Londonderry in Northern Ireland and Stirling in Scotland were found to be the most affordable cities, with properties standing at just under four-and-a-half times average earnings.

Andrew Mason, mortgage products director, Lloyds Bank, said, “Buying a home in UK cities remains challenging, as average house prices are outpacing wage growth. Home owners are still attracted to cities across the UK, in spite of rising costs.”

Plan to simplify UK’s 1,100 pages of immigration rules

The Law Commission are proposing a shakeup of immigration rules in order to make them easier to understand.

The aim is to simplify the current 1,100 pages of regulations.

The proposals include an audit of overlapping rules and a limit to the number of times a year the rules are changed.

The Law Commission believes simpler rules would increase transparency for applicants and lead to quicker decision-making by Home Office caseworkers.

Since their introduction in 1973, the rules have grown from 40 pages to 1,100.

The law commissioner for public law, Nicholas Paines QC, said, “As the immigration rules have become longer, more detailed and more specific, they’ve also become more complicated and harder to follow for applicants.

“The Home Office has asked us to help put things right. Our proposals would introduce clearer language, and improve the presentation of the rules so they’re easier to understand and follow.

“We seek the public’s views on how to make the immigration rules simpler and more accessible.”

 

 

 

Government working on new house sale agreement aimed at speeding up buying process

The government is working on a new house sale agreement aimed at speeding up the buying process which will be trialled later this year, according to Housing Minister Heather Wheeler.

Wheeler said the aim is to develop a standard reservation agreement and officials are working with the industry led Home Buying and Selling Group. Furthermore, there could be compensation for those who lose money as a result of a failed sale.

Wheeler said, “Too many people are walking on a tightrope from the moment they put in that offer. Things can happen over 19 weeks that can genuinely scupper a move and I wouldn’t want to force anyone to move if they don’t want to.

“But I also don’t want people pulling out without consequences, just because they’ve now decided they don’t like the avocado bathroom suite. When this happens, it can take a whole chain down.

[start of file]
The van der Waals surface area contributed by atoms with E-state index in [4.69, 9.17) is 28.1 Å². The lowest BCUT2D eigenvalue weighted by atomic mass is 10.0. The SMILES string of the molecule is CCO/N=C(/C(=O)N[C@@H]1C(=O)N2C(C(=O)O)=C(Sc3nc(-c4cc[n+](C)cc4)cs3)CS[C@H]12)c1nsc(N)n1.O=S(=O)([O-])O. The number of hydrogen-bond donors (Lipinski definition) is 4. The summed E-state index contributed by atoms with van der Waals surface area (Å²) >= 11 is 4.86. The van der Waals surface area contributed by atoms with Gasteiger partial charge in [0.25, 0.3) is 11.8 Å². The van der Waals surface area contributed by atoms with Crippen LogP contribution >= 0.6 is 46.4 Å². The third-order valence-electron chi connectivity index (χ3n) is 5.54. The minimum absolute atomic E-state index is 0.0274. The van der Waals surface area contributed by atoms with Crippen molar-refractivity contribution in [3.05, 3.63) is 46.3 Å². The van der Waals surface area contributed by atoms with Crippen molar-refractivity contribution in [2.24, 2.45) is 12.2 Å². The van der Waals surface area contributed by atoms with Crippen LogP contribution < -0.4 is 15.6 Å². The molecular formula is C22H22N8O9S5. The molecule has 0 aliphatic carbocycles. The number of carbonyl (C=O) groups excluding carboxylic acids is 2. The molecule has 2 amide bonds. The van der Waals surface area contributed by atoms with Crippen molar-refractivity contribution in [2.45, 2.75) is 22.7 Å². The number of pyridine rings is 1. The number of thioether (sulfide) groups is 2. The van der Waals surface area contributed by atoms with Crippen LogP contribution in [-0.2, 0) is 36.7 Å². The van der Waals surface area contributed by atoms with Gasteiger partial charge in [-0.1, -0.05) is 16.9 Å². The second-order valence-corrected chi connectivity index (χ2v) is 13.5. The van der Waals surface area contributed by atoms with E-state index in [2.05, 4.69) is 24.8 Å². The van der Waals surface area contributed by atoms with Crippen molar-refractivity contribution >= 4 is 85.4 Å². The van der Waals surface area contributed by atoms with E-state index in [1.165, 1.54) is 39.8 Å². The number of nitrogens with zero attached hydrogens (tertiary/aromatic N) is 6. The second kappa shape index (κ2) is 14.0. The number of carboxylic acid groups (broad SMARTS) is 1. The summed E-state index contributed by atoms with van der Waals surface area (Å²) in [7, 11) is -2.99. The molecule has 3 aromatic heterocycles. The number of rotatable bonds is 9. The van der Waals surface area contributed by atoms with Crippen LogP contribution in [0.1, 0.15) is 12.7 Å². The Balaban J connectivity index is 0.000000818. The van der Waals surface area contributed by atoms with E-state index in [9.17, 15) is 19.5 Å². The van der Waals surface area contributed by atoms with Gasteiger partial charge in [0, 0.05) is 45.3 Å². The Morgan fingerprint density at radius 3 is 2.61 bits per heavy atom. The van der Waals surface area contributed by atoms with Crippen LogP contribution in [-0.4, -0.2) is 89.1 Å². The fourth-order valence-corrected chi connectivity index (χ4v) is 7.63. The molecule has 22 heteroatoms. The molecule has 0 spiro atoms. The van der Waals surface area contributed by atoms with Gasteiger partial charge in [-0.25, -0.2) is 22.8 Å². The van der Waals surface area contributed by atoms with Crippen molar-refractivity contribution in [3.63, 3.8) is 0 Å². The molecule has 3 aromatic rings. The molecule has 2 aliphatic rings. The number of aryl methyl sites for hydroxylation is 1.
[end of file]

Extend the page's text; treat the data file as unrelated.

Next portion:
“We want to increase people’s commitment by ensuring that they’ve got some skin in the game. While an agreement can’t compensate the emotional stress of a failed transaction, people should be able to recover their costs.”

Wheeler added that Government research shows that 50% of buyers and 70% of sellers would have been prepared to enter into a legal agreement, if they had known it existed.

“We’re commissioning behavioural insight research to help us design an agreement that’s supported by consumers and industry alike, and we’ll be running a field trial later this year.”

Wheeler also wrote to local authorities last year to set out expectations that they will turn around property searches within 10 working days. She said that now more than 80% of local authorities are hitting this target with the quickest doing so in under a day.

“We still have a way to go to speed things up, especially where leaseholds are concerned. Having a leasehold property in the chain can add at least an extra week, due to difficulties getting information from freeholders and managing agents.

“As it stands, there aren’t any guidelines around the provision of this information, leaving leaseholders at the mercy of freeholders, who can charge whatever they like and take as long as they like.

“We’re changing this, setting out a timetable and fees for providing this information. This will also include a fee to update this information, as I know conveyancers begin to get nervous when data starts getting old.”